Paul Lally: Understanding what transition is, first and foremost. Transition, first and foremost, is how the business transitions through its lifecycle. How does it go from startup, to growth, to expansion, to the stage of prime, and stay there if you're not going mature, so understanding that. Second, transition gets confused with exit planning. You say exit to a business owner, it's a four- letter, dirty word. You want to talk about your exit plan? Yeah, call me in 20 years when I'm actually thinking about that.

Bridget Haight: Right.

Paul Lally: Transition planning is the ability to... They're taking time over a number of years to make little plans, make little decisions. So you're not waking up on a Monday morning at some point in time with no plan. Now you're making all these decisions at once, probably a very emotional time to make the decision, and you're trying to do the best what's for your business. So, transition is just that. It is the ability to think long- term over time of how I'll eventually perpetuate, but because what my business owners don't like to think about or understand, the business will transfer. It's whether it's going to be voluntary or involuntarily. So how much control you actually have over that process. So it's a process. It's a marathon, not a sprint.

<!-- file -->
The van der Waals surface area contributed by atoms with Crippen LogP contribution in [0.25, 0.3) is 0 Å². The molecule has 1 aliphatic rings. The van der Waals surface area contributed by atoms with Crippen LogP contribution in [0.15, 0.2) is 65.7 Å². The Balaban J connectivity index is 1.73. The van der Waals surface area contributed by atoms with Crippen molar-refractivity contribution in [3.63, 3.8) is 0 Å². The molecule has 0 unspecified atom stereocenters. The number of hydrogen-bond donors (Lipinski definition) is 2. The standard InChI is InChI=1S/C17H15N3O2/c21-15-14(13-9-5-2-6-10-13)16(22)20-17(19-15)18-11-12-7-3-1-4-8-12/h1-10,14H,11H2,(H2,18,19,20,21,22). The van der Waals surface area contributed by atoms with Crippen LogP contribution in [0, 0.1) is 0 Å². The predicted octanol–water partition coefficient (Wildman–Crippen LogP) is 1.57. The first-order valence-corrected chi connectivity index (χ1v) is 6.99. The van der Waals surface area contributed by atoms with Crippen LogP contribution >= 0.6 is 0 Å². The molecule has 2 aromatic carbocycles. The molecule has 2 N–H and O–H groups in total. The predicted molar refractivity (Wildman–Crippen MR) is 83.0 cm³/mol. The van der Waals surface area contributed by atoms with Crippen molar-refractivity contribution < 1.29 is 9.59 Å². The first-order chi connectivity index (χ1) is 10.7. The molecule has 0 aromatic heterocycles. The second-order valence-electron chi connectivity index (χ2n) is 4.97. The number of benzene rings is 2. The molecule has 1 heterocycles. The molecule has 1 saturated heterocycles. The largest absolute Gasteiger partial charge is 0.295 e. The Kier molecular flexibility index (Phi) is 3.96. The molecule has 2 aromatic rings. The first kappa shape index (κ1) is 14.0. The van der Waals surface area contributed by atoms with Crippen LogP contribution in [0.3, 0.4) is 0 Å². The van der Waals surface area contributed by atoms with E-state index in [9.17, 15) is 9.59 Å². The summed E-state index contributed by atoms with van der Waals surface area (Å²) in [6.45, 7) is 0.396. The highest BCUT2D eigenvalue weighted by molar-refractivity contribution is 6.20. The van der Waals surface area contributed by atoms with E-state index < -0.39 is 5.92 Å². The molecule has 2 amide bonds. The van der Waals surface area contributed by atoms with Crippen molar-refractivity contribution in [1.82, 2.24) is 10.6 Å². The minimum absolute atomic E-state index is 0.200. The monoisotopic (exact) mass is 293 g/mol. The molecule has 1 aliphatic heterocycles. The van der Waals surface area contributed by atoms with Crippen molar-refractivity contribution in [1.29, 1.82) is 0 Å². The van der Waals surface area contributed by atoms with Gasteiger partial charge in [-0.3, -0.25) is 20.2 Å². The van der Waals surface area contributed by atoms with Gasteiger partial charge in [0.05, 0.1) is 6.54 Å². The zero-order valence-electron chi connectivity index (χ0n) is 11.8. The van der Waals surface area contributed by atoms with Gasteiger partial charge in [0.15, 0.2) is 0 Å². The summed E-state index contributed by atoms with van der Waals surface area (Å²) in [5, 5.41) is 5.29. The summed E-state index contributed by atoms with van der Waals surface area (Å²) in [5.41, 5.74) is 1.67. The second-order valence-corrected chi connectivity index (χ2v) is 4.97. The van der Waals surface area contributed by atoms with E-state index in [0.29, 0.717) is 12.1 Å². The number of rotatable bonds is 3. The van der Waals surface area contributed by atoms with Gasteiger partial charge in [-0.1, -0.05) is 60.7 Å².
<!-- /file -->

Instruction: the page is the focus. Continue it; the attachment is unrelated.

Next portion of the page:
Bridget Haight: I've heard this before. Thank you. And then what about Gen Two? What can they do throughout their time at the business to increase their chances of a successful transition that doesn't deplete their assets?